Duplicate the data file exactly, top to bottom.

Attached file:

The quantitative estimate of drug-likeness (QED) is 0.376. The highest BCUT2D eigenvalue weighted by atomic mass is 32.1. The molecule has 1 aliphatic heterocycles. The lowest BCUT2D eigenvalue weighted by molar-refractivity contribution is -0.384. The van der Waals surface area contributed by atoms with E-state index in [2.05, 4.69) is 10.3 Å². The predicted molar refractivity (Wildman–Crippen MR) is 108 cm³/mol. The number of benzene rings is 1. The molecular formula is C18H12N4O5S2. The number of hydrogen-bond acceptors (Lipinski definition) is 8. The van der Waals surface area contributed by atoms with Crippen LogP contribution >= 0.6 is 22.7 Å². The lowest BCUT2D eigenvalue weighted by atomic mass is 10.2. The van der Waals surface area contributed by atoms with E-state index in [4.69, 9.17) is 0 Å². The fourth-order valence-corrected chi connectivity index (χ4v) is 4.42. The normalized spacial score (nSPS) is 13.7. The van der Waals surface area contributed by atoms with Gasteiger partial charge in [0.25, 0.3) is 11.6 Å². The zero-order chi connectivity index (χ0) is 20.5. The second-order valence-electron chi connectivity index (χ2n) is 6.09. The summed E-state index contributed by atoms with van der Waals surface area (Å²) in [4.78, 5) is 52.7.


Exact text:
The quantitative estimate of drug-likeness (QED) is 0.376. The highest BCUT2D eigenvalue weighted by atomic mass is 32.1. The molecule has 1 aliphatic heterocycles. The lowest BCUT2D eigenvalue weighted by molar-refractivity contribution is -0.384. The van der Waals surface area contributed by atoms with E-state index in [2.05, 4.69) is 10.3 Å². The predicted molar refractivity (Wildman–Crippen MR) is 108 cm³/mol. The number of benzene rings is 1. The molecular formula is C18H12N4O5S2. The number of hydrogen-bond acceptors (Lipinski definition) is 8. The van der Waals surface area contributed by atoms with Crippen LogP contribution >= 0.6 is 22.7 Å². The lowest BCUT2D eigenvalue weighted by atomic mass is 10.2. The van der Waals surface area contributed by atoms with E-state index in [4.69, 9.17) is 0 Å². The fourth-order valence-corrected chi connectivity index (χ4v) is 4.42. The normalized spacial score (nSPS) is 13.7. The van der Waals surface area contributed by atoms with Gasteiger partial charge in [0.25, 0.3) is 11.6 Å². The zero-order chi connectivity index (χ0) is 20.5. The second-order valence-electron chi connectivity index (χ2n) is 6.09. The summed E-state index contributed by atoms with van der Waals surface area (Å²) in [4.78, 5) is 52.7.